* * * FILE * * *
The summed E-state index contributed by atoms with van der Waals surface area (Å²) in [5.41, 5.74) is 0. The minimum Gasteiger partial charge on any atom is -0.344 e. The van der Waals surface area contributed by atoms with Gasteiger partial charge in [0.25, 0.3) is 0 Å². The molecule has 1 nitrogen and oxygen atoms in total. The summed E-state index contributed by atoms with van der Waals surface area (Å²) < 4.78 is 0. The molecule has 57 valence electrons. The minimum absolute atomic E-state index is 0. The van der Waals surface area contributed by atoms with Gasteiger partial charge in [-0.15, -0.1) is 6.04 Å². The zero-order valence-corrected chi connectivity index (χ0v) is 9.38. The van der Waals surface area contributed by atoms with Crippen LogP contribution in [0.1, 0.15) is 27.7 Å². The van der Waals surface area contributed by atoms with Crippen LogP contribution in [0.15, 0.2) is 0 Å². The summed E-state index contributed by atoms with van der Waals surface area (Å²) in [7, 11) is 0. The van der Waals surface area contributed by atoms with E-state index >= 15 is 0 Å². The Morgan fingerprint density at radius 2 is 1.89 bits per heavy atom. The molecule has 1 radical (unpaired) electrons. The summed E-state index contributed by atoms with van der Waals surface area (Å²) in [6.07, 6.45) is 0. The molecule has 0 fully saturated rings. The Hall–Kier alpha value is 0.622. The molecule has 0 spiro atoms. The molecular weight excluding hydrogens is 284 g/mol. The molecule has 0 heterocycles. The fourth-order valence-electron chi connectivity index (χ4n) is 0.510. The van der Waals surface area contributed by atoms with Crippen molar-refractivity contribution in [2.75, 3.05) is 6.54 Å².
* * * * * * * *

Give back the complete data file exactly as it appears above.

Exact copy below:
The summed E-state index contributed by atoms with van der Waals surface area (Å²) in [5.41, 5.74) is 0. The minimum Gasteiger partial charge on any atom is -0.344 e. The van der Waals surface area contributed by atoms with Gasteiger partial charge in [0.25, 0.3) is 0 Å². The molecule has 1 nitrogen and oxygen atoms in total. The summed E-state index contributed by atoms with van der Waals surface area (Å²) < 4.78 is 0. The molecule has 57 valence electrons. The minimum absolute atomic E-state index is 0. The van der Waals surface area contributed by atoms with Gasteiger partial charge in [-0.15, -0.1) is 6.04 Å². The zero-order valence-corrected chi connectivity index (χ0v) is 9.38. The van der Waals surface area contributed by atoms with Crippen LogP contribution in [0.1, 0.15) is 27.7 Å². The van der Waals surface area contributed by atoms with Crippen LogP contribution in [0.15, 0.2) is 0 Å². The summed E-state index contributed by atoms with van der Waals surface area (Å²) in [7, 11) is 0. The van der Waals surface area contributed by atoms with E-state index >= 15 is 0 Å². The Morgan fingerprint density at radius 2 is 1.89 bits per heavy atom. The molecule has 1 radical (unpaired) electrons. The summed E-state index contributed by atoms with van der Waals surface area (Å²) in [6.07, 6.45) is 0. The molecule has 0 fully saturated rings. The Hall–Kier alpha value is 0.622. The molecule has 0 spiro atoms. The molecular weight excluding hydrogens is 284 g/mol. The molecule has 0 heterocycles. The fourth-order valence-electron chi connectivity index (χ4n) is 0.510. The van der Waals surface area contributed by atoms with Crippen molar-refractivity contribution in [2.75, 3.05) is 6.54 Å².